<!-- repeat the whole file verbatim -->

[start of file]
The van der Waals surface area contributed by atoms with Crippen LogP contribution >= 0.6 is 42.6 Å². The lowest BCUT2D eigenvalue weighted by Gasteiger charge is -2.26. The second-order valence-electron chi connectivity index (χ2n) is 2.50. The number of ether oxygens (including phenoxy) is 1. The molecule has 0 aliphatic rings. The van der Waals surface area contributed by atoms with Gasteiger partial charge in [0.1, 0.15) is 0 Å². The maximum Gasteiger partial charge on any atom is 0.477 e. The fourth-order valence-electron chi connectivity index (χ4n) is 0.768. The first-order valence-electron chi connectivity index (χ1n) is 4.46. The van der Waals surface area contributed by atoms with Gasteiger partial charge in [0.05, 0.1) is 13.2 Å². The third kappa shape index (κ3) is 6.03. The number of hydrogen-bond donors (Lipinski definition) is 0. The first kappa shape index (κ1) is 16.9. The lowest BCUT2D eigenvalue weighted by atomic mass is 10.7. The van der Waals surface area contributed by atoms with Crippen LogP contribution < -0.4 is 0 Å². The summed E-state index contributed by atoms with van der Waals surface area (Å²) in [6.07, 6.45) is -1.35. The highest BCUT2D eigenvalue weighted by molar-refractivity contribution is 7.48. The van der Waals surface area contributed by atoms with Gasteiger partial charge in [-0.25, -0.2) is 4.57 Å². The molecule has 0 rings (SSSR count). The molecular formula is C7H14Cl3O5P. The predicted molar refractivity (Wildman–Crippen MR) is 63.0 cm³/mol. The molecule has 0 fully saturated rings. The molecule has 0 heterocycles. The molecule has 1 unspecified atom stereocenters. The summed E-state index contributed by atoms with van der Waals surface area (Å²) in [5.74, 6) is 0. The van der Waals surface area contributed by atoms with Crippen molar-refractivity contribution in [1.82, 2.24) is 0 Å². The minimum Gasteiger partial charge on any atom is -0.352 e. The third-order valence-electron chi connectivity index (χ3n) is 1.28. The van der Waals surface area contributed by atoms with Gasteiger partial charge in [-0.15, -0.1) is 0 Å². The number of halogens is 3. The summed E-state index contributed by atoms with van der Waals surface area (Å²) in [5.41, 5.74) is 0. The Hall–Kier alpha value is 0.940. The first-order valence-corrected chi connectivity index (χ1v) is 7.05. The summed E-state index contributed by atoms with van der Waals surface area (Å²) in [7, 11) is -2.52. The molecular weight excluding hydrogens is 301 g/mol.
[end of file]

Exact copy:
The van der Waals surface area contributed by atoms with Crippen LogP contribution >= 0.6 is 42.6 Å². The lowest BCUT2D eigenvalue weighted by Gasteiger charge is -2.26. The second-order valence-electron chi connectivity index (χ2n) is 2.50. The number of ether oxygens (including phenoxy) is 1. The molecule has 0 aliphatic rings. The van der Waals surface area contributed by atoms with Gasteiger partial charge in [0.1, 0.15) is 0 Å². The maximum Gasteiger partial charge on any atom is 0.477 e. The fourth-order valence-electron chi connectivity index (χ4n) is 0.768. The first-order valence-electron chi connectivity index (χ1n) is 4.46. The van der Waals surface area contributed by atoms with Gasteiger partial charge in [0.05, 0.1) is 13.2 Å². The third kappa shape index (κ3) is 6.03. The number of hydrogen-bond donors (Lipinski definition) is 0. The first kappa shape index (κ1) is 16.9. The lowest BCUT2D eigenvalue weighted by atomic mass is 10.7. The van der Waals surface area contributed by atoms with Crippen LogP contribution < -0.4 is 0 Å². The summed E-state index contributed by atoms with van der Waals surface area (Å²) in [6.07, 6.45) is -1.35. The highest BCUT2D eigenvalue weighted by molar-refractivity contribution is 7.48. The van der Waals surface area contributed by atoms with Gasteiger partial charge in [-0.25, -0.2) is 4.57 Å². The molecule has 0 rings (SSSR count). The molecular formula is C7H14Cl3O5P. The predicted molar refractivity (Wildman–Crippen MR) is 63.0 cm³/mol. The molecule has 0 fully saturated rings. The molecule has 0 heterocycles. The molecule has 1 unspecified atom stereocenters. The summed E-state index contributed by atoms with van der Waals surface area (Å²) in [5.74, 6) is 0. The van der Waals surface area contributed by atoms with Crippen molar-refractivity contribution in [1.82, 2.24) is 0 Å². The minimum Gasteiger partial charge on any atom is -0.352 e. The third-order valence-electron chi connectivity index (χ3n) is 1.28. The van der Waals surface area contributed by atoms with Gasteiger partial charge in [-0.15, -0.1) is 0 Å². The number of halogens is 3. The summed E-state index contributed by atoms with van der Waals surface area (Å²) in [5.41, 5.74) is 0. The Hall–Kier alpha value is 0.940. The first-order valence-corrected chi connectivity index (χ1v) is 7.05. The summed E-state index contributed by atoms with van der Waals surface area (Å²) in [7, 11) is -2.52. The molecular weight excluding hydrogens is 301 g/mol.